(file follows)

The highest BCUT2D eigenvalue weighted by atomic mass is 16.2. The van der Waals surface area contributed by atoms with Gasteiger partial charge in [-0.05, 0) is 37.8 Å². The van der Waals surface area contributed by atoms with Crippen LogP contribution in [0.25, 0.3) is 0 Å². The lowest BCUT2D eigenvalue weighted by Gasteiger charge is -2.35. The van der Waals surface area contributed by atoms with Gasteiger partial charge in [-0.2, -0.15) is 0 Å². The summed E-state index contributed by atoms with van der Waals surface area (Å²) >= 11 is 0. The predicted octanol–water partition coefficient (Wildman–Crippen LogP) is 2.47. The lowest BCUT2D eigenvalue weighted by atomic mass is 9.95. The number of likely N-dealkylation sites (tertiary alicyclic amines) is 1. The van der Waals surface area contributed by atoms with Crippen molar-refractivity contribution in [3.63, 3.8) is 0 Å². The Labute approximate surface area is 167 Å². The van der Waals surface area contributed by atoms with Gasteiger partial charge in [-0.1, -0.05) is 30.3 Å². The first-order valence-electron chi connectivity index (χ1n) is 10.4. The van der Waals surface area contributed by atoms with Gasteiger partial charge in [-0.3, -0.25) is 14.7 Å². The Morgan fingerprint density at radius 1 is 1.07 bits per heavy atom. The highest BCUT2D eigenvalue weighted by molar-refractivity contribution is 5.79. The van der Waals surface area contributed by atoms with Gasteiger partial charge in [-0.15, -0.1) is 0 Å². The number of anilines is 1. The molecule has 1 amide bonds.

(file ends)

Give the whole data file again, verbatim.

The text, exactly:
The highest BCUT2D eigenvalue weighted by atomic mass is 16.2. The van der Waals surface area contributed by atoms with Gasteiger partial charge in [-0.05, 0) is 37.8 Å². The van der Waals surface area contributed by atoms with Crippen LogP contribution in [0.25, 0.3) is 0 Å². The lowest BCUT2D eigenvalue weighted by Gasteiger charge is -2.35. The van der Waals surface area contributed by atoms with Gasteiger partial charge in [-0.2, -0.15) is 0 Å². The summed E-state index contributed by atoms with van der Waals surface area (Å²) >= 11 is 0. The predicted octanol–water partition coefficient (Wildman–Crippen LogP) is 2.47. The lowest BCUT2D eigenvalue weighted by atomic mass is 9.95. The number of likely N-dealkylation sites (tertiary alicyclic amines) is 1. The van der Waals surface area contributed by atoms with Crippen molar-refractivity contribution in [3.63, 3.8) is 0 Å². The Labute approximate surface area is 167 Å². The van der Waals surface area contributed by atoms with Gasteiger partial charge in [-0.1, -0.05) is 30.3 Å². The first-order valence-electron chi connectivity index (χ1n) is 10.4. The van der Waals surface area contributed by atoms with Gasteiger partial charge in [-0.3, -0.25) is 14.7 Å². The Morgan fingerprint density at radius 1 is 1.07 bits per heavy atom. The highest BCUT2D eigenvalue weighted by molar-refractivity contribution is 5.79. The van der Waals surface area contributed by atoms with Gasteiger partial charge in [-0.15, -0.1) is 0 Å². The number of anilines is 1. The molecule has 1 amide bonds.